Seventeenth Sunday in Ordinary Time – 2017
In the first reading of this Seventeenth Sunday in Ordinary Time, we are challenged with a very important part of our life’s daily activities - How do we ask what we need? In a very particular case, how do we ask or pray to God for our needs and what should be our attitude? Must our needs be answered? If we did not get what we are asking from God? Does it suggest that God doesn’t listen or does he not want to give us what we are asking or that he does not love us? These are questions that encounter Solomon and God presents to you and me this Sunday. I guess this is a powered loaded theological reflection!
Let’s get started. In the first reading from the book of First Kings, “The Lord appeared to Solomon in a dream at night. God said, "Ask something of me and I will give it to you." Solomon answered: "O Lord, my God, you have made me, your servant, king to succeed my father David; but I am a mere youth, not knowing at all how to act. I serve you in the midst of the people whom you have chosen, a people so vast that it cannot be numbered or counted. Give your servant, therefore, an understanding heart to judge your people and to distinguish right from wrong. For who is able to govern this vast people of yours?” What an excellent but a humble way to get to the heart of God.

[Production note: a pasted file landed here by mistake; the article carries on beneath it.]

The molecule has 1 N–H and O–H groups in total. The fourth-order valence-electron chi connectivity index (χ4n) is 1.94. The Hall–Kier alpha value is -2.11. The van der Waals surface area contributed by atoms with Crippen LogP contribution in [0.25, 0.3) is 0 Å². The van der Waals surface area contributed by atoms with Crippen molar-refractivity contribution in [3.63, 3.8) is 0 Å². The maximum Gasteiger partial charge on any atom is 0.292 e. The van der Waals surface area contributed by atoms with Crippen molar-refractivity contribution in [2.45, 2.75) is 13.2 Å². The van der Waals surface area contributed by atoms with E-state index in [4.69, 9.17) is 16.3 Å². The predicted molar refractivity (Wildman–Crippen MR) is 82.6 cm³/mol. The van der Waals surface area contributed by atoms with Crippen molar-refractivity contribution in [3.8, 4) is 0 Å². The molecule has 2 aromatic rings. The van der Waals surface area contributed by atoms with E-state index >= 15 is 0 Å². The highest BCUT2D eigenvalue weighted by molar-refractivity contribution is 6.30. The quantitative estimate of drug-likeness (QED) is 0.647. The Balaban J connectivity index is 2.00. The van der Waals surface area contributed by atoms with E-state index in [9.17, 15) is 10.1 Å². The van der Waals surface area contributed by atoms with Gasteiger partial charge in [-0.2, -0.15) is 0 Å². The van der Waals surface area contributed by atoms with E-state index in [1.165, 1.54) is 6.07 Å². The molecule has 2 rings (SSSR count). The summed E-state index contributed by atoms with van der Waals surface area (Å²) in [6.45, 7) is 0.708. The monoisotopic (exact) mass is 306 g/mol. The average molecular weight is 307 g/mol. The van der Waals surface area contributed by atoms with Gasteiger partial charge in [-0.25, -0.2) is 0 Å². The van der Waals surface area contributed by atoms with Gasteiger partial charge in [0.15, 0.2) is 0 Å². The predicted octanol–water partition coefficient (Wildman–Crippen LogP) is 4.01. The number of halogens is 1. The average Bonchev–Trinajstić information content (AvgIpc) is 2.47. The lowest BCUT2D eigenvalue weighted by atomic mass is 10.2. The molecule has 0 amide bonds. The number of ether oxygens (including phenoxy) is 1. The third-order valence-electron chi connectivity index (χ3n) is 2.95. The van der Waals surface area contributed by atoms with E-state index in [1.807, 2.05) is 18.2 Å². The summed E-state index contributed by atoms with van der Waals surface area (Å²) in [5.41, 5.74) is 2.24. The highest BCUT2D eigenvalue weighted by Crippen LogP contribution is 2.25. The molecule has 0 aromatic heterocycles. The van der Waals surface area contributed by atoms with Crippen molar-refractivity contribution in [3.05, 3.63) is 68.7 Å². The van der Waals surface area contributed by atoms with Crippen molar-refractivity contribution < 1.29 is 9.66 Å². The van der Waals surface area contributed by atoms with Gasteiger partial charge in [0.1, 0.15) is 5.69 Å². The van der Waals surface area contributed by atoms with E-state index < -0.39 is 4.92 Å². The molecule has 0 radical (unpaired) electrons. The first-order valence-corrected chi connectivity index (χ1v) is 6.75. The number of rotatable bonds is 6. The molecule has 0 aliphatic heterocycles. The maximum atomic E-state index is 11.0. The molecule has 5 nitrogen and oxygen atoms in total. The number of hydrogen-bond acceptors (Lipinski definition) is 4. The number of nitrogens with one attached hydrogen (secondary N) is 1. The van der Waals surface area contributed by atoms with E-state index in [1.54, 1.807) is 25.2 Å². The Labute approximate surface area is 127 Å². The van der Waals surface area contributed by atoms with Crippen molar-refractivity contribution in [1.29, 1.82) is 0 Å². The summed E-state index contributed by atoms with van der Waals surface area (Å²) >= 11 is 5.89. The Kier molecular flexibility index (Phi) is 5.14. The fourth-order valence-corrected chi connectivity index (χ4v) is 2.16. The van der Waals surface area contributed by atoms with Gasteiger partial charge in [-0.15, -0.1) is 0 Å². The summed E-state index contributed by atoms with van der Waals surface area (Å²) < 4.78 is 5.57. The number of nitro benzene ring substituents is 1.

There was a great Greek Philosopher called Socrates. This ancient most revered intellectual was told that “He was the most knowledgeable man ever.” He replied, “I believe that I do not know, so that I may know.” Profound! Wasn’t it? His response did not only silence his admirers, but helped them to be ever disposed to learn. Solomon, one of the greatest and youngest Kings to have ruled the Israelites presented to us the model of prayer and how we are to ask God for our needs: not too many words; not too many demands; not anxious and ambitious of life, but simply a humble and contrite heart before our Lord, our God. He knows our needs before we even ask; he knows that we don’t need what we want when he does not give it to us. Would it not be wise and prudent if we could adopt this attitude towards prayer? Think about it!
Father Uche Obikwelu